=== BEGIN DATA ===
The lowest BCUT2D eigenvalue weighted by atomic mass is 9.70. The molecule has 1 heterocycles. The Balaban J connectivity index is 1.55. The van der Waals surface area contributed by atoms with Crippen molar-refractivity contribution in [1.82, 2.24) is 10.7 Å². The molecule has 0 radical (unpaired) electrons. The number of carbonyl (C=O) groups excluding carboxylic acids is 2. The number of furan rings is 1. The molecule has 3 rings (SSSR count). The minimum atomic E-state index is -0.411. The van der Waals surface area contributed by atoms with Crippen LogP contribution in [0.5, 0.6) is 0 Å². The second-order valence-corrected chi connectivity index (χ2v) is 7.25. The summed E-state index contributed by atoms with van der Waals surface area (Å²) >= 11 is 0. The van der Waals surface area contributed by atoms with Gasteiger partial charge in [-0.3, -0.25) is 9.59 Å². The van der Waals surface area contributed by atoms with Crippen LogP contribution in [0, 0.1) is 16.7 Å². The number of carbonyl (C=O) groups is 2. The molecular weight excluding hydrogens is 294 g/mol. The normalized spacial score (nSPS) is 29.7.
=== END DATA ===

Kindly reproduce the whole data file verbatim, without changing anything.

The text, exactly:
The lowest BCUT2D eigenvalue weighted by atomic mass is 9.70. The molecule has 1 heterocycles. The Balaban J connectivity index is 1.55. The van der Waals surface area contributed by atoms with Crippen molar-refractivity contribution in [1.82, 2.24) is 10.7 Å². The molecule has 0 radical (unpaired) electrons. The number of carbonyl (C=O) groups excluding carboxylic acids is 2. The number of furan rings is 1. The molecule has 3 rings (SSSR count). The minimum atomic E-state index is -0.411. The van der Waals surface area contributed by atoms with Crippen LogP contribution in [0.5, 0.6) is 0 Å². The second-order valence-corrected chi connectivity index (χ2v) is 7.25. The summed E-state index contributed by atoms with van der Waals surface area (Å²) >= 11 is 0. The van der Waals surface area contributed by atoms with Gasteiger partial charge in [-0.3, -0.25) is 9.59 Å². The van der Waals surface area contributed by atoms with Crippen LogP contribution in [0, 0.1) is 16.7 Å². The number of carbonyl (C=O) groups is 2. The molecular weight excluding hydrogens is 294 g/mol. The normalized spacial score (nSPS) is 29.7.